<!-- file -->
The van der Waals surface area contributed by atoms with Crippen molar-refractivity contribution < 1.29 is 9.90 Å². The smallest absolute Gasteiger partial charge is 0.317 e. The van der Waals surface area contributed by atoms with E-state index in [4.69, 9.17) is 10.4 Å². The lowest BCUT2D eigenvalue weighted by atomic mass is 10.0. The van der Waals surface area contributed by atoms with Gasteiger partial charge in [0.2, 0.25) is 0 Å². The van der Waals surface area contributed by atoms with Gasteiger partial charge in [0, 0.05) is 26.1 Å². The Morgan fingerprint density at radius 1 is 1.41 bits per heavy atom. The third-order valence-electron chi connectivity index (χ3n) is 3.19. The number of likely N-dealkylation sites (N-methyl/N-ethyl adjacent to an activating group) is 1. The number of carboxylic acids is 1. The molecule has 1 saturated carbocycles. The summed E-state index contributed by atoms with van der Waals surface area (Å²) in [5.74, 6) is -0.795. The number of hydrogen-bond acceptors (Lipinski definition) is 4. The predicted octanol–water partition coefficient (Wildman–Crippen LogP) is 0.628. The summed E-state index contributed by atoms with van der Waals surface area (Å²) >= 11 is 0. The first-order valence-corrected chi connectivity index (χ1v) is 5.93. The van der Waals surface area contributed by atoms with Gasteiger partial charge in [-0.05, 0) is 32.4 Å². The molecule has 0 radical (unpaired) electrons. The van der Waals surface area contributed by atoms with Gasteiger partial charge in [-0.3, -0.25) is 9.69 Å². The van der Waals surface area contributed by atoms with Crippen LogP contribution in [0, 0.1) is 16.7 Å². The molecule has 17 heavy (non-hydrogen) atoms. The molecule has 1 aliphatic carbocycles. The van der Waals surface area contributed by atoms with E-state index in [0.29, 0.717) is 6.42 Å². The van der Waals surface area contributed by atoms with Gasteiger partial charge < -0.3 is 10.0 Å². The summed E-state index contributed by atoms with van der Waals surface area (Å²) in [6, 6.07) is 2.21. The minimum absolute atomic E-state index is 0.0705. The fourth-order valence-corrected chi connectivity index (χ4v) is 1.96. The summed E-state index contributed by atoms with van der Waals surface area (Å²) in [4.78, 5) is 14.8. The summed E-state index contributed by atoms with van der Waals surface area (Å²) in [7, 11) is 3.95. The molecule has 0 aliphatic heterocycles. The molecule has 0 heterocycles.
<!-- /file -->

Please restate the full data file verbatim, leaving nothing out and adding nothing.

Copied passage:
The van der Waals surface area contributed by atoms with Crippen molar-refractivity contribution < 1.29 is 9.90 Å². The smallest absolute Gasteiger partial charge is 0.317 e. The van der Waals surface area contributed by atoms with E-state index in [4.69, 9.17) is 10.4 Å². The lowest BCUT2D eigenvalue weighted by atomic mass is 10.0. The van der Waals surface area contributed by atoms with Gasteiger partial charge in [0.2, 0.25) is 0 Å². The van der Waals surface area contributed by atoms with Gasteiger partial charge in [0, 0.05) is 26.1 Å². The Morgan fingerprint density at radius 1 is 1.41 bits per heavy atom. The third-order valence-electron chi connectivity index (χ3n) is 3.19. The number of likely N-dealkylation sites (N-methyl/N-ethyl adjacent to an activating group) is 1. The number of carboxylic acids is 1. The molecule has 1 saturated carbocycles. The summed E-state index contributed by atoms with van der Waals surface area (Å²) in [5.74, 6) is -0.795. The number of hydrogen-bond acceptors (Lipinski definition) is 4. The predicted octanol–water partition coefficient (Wildman–Crippen LogP) is 0.628. The summed E-state index contributed by atoms with van der Waals surface area (Å²) >= 11 is 0. The first-order valence-corrected chi connectivity index (χ1v) is 5.93. The van der Waals surface area contributed by atoms with Gasteiger partial charge in [-0.05, 0) is 32.4 Å². The molecule has 0 radical (unpaired) electrons. The van der Waals surface area contributed by atoms with Gasteiger partial charge in [-0.3, -0.25) is 9.69 Å². The van der Waals surface area contributed by atoms with Crippen LogP contribution in [0, 0.1) is 16.7 Å². The molecule has 17 heavy (non-hydrogen) atoms. The molecule has 1 aliphatic carbocycles. The van der Waals surface area contributed by atoms with E-state index in [0.29, 0.717) is 6.42 Å². The van der Waals surface area contributed by atoms with Gasteiger partial charge < -0.3 is 10.0 Å². The summed E-state index contributed by atoms with van der Waals surface area (Å²) in [6, 6.07) is 2.21. The minimum absolute atomic E-state index is 0.0705. The fourth-order valence-corrected chi connectivity index (χ4v) is 1.96. The summed E-state index contributed by atoms with van der Waals surface area (Å²) in [4.78, 5) is 14.8. The summed E-state index contributed by atoms with van der Waals surface area (Å²) in [7, 11) is 3.95. The molecule has 0 aliphatic heterocycles. The molecule has 0 heterocycles.